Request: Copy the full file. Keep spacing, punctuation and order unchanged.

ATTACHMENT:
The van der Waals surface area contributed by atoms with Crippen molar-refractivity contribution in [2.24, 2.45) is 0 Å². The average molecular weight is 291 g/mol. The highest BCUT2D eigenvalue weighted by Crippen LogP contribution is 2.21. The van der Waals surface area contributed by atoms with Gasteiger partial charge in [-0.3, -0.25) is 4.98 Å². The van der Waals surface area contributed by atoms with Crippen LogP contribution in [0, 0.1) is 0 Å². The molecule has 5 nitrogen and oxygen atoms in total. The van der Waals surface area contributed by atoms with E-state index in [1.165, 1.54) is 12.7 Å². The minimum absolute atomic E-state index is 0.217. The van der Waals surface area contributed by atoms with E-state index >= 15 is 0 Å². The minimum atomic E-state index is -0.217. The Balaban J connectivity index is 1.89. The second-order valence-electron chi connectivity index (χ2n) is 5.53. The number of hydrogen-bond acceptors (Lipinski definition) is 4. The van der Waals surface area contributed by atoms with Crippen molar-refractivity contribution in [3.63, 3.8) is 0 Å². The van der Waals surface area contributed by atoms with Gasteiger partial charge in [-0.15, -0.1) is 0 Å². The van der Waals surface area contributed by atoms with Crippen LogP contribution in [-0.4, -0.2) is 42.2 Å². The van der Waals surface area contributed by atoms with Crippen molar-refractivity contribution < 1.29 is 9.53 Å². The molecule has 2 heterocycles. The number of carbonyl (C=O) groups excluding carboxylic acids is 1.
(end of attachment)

The van der Waals surface area contributed by atoms with Crippen molar-refractivity contribution in [2.24, 2.45) is 0 Å². The average molecular weight is 291 g/mol. The highest BCUT2D eigenvalue weighted by Crippen LogP contribution is 2.21. The van der Waals surface area contributed by atoms with Gasteiger partial charge in [-0.3, -0.25) is 4.98 Å². The van der Waals surface area contributed by atoms with Crippen LogP contribution in [0, 0.1) is 0 Å². The molecule has 5 nitrogen and oxygen atoms in total. The van der Waals surface area contributed by atoms with E-state index in [1.165, 1.54) is 12.7 Å². The minimum absolute atomic E-state index is 0.217. The van der Waals surface area contributed by atoms with E-state index >= 15 is 0 Å². The minimum atomic E-state index is -0.217. The Balaban J connectivity index is 1.89. The second-order valence-electron chi connectivity index (χ2n) is 5.53. The number of hydrogen-bond acceptors (Lipinski definition) is 4. The van der Waals surface area contributed by atoms with Crippen molar-refractivity contribution in [3.63, 3.8) is 0 Å². The van der Waals surface area contributed by atoms with Gasteiger partial charge in [-0.15, -0.1) is 0 Å². The van der Waals surface area contributed by atoms with Crippen LogP contribution in [-0.4, -0.2) is 42.2 Å². The van der Waals surface area contributed by atoms with Crippen molar-refractivity contribution < 1.29 is 9.53 Å². The molecule has 2 heterocycles. The number of carbonyl (C=O) groups excluding carboxylic acids is 1.